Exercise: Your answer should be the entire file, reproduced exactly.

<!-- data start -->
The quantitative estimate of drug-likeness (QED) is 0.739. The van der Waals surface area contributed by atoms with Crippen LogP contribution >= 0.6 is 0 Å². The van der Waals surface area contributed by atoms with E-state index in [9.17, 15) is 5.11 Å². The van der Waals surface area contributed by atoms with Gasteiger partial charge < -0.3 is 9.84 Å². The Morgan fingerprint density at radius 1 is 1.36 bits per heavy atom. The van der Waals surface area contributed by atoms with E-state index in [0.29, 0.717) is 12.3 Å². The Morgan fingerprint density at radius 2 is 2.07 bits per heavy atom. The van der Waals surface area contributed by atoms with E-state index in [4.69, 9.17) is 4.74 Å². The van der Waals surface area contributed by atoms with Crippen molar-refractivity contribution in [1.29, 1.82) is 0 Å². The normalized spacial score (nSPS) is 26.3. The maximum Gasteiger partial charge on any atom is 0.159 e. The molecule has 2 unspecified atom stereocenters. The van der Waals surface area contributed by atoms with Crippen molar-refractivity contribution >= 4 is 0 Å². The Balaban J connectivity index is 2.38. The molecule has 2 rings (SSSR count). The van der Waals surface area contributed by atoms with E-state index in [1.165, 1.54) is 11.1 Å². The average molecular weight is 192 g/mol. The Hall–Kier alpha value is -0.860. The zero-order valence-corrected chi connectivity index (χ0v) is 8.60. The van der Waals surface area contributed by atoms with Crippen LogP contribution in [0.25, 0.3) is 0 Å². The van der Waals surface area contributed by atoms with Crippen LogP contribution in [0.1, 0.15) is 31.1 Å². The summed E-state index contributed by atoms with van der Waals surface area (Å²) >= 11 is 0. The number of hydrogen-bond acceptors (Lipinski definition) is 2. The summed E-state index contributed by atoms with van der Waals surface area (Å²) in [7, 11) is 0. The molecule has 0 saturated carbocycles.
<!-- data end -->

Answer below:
The quantitative estimate of drug-likeness (QED) is 0.739. The van der Waals surface area contributed by atoms with Crippen LogP contribution >= 0.6 is 0 Å². The van der Waals surface area contributed by atoms with E-state index in [9.17, 15) is 5.11 Å². The van der Waals surface area contributed by atoms with Gasteiger partial charge < -0.3 is 9.84 Å². The Morgan fingerprint density at radius 1 is 1.36 bits per heavy atom. The van der Waals surface area contributed by atoms with E-state index in [0.29, 0.717) is 12.3 Å². The Morgan fingerprint density at radius 2 is 2.07 bits per heavy atom. The van der Waals surface area contributed by atoms with E-state index in [4.69, 9.17) is 4.74 Å². The van der Waals surface area contributed by atoms with Crippen molar-refractivity contribution in [1.29, 1.82) is 0 Å². The normalized spacial score (nSPS) is 26.3. The maximum Gasteiger partial charge on any atom is 0.159 e. The molecule has 2 unspecified atom stereocenters. The van der Waals surface area contributed by atoms with Crippen molar-refractivity contribution >= 4 is 0 Å². The Balaban J connectivity index is 2.38. The molecule has 2 rings (SSSR count). The van der Waals surface area contributed by atoms with E-state index in [1.165, 1.54) is 11.1 Å². The average molecular weight is 192 g/mol. The Hall–Kier alpha value is -0.860. The zero-order valence-corrected chi connectivity index (χ0v) is 8.60. The van der Waals surface area contributed by atoms with Crippen LogP contribution in [0.25, 0.3) is 0 Å². The van der Waals surface area contributed by atoms with Crippen LogP contribution in [0.1, 0.15) is 31.1 Å². The summed E-state index contributed by atoms with van der Waals surface area (Å²) >= 11 is 0. The number of hydrogen-bond acceptors (Lipinski definition) is 2. The summed E-state index contributed by atoms with van der Waals surface area (Å²) in [7, 11) is 0. The molecule has 0 saturated carbocycles.